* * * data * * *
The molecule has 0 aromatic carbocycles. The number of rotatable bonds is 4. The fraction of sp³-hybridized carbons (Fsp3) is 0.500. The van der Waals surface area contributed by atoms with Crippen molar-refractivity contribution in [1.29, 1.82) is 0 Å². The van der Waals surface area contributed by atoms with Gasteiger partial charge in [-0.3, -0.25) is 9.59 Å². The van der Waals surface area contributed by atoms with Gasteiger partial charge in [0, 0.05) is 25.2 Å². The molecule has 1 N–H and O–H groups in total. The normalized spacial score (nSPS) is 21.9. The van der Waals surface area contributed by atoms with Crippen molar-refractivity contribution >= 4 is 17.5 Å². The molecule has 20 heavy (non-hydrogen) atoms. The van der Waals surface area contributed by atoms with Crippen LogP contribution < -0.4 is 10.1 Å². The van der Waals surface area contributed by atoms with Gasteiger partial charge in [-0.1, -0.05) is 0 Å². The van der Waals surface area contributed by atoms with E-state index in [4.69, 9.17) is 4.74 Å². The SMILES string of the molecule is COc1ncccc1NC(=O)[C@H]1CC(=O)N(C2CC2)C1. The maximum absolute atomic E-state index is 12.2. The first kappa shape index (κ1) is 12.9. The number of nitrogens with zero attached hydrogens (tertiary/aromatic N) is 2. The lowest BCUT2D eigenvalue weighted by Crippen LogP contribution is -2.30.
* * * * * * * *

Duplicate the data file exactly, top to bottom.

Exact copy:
The molecule has 0 aromatic carbocycles. The number of rotatable bonds is 4. The fraction of sp³-hybridized carbons (Fsp3) is 0.500. The van der Waals surface area contributed by atoms with Crippen molar-refractivity contribution in [1.29, 1.82) is 0 Å². The van der Waals surface area contributed by atoms with Gasteiger partial charge in [-0.3, -0.25) is 9.59 Å². The van der Waals surface area contributed by atoms with Gasteiger partial charge in [0, 0.05) is 25.2 Å². The molecule has 1 N–H and O–H groups in total. The normalized spacial score (nSPS) is 21.9. The van der Waals surface area contributed by atoms with Crippen molar-refractivity contribution >= 4 is 17.5 Å². The molecule has 20 heavy (non-hydrogen) atoms. The van der Waals surface area contributed by atoms with Crippen LogP contribution < -0.4 is 10.1 Å². The van der Waals surface area contributed by atoms with Gasteiger partial charge in [-0.1, -0.05) is 0 Å². The van der Waals surface area contributed by atoms with E-state index in [4.69, 9.17) is 4.74 Å². The SMILES string of the molecule is COc1ncccc1NC(=O)[C@H]1CC(=O)N(C2CC2)C1. The maximum absolute atomic E-state index is 12.2. The first kappa shape index (κ1) is 12.9. The number of nitrogens with zero attached hydrogens (tertiary/aromatic N) is 2. The lowest BCUT2D eigenvalue weighted by Crippen LogP contribution is -2.30.